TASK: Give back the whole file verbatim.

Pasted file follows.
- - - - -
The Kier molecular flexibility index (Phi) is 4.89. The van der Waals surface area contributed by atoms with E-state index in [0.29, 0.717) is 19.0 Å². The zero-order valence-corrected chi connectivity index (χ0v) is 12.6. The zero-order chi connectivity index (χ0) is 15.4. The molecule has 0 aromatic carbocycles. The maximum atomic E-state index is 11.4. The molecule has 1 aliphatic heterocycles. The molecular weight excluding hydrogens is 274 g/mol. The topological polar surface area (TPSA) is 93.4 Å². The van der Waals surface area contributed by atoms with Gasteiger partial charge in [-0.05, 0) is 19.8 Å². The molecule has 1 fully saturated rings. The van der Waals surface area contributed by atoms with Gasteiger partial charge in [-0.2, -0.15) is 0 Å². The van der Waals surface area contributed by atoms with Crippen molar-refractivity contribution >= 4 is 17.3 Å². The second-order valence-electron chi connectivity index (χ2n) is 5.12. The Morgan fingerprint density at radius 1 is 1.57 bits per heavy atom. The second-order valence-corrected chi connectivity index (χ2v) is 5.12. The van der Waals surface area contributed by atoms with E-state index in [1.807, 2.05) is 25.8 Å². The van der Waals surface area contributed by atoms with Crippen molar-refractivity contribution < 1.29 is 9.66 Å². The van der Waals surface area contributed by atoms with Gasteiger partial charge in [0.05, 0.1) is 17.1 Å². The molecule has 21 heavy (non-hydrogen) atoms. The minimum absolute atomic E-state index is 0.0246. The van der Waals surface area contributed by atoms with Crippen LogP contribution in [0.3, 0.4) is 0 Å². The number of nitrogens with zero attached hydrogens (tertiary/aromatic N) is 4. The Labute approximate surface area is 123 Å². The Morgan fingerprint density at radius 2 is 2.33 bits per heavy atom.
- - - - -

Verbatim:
The Kier molecular flexibility index (Phi) is 4.89. The van der Waals surface area contributed by atoms with E-state index in [0.29, 0.717) is 19.0 Å². The zero-order valence-corrected chi connectivity index (χ0v) is 12.6. The zero-order chi connectivity index (χ0) is 15.4. The molecule has 0 aromatic carbocycles. The maximum atomic E-state index is 11.4. The molecule has 1 aliphatic heterocycles. The molecular weight excluding hydrogens is 274 g/mol. The topological polar surface area (TPSA) is 93.4 Å². The van der Waals surface area contributed by atoms with Gasteiger partial charge in [-0.05, 0) is 19.8 Å². The molecule has 1 fully saturated rings. The van der Waals surface area contributed by atoms with Gasteiger partial charge in [-0.2, -0.15) is 0 Å². The van der Waals surface area contributed by atoms with Crippen molar-refractivity contribution >= 4 is 17.3 Å². The second-order valence-electron chi connectivity index (χ2n) is 5.12. The Morgan fingerprint density at radius 1 is 1.57 bits per heavy atom. The second-order valence-corrected chi connectivity index (χ2v) is 5.12. The van der Waals surface area contributed by atoms with E-state index in [1.807, 2.05) is 25.8 Å². The van der Waals surface area contributed by atoms with Crippen molar-refractivity contribution < 1.29 is 9.66 Å². The van der Waals surface area contributed by atoms with Gasteiger partial charge in [0.05, 0.1) is 17.1 Å². The molecule has 21 heavy (non-hydrogen) atoms. The minimum absolute atomic E-state index is 0.0246. The van der Waals surface area contributed by atoms with Crippen LogP contribution in [0.3, 0.4) is 0 Å². The number of nitrogens with zero attached hydrogens (tertiary/aromatic N) is 4. The Labute approximate surface area is 123 Å². The Morgan fingerprint density at radius 2 is 2.33 bits per heavy atom.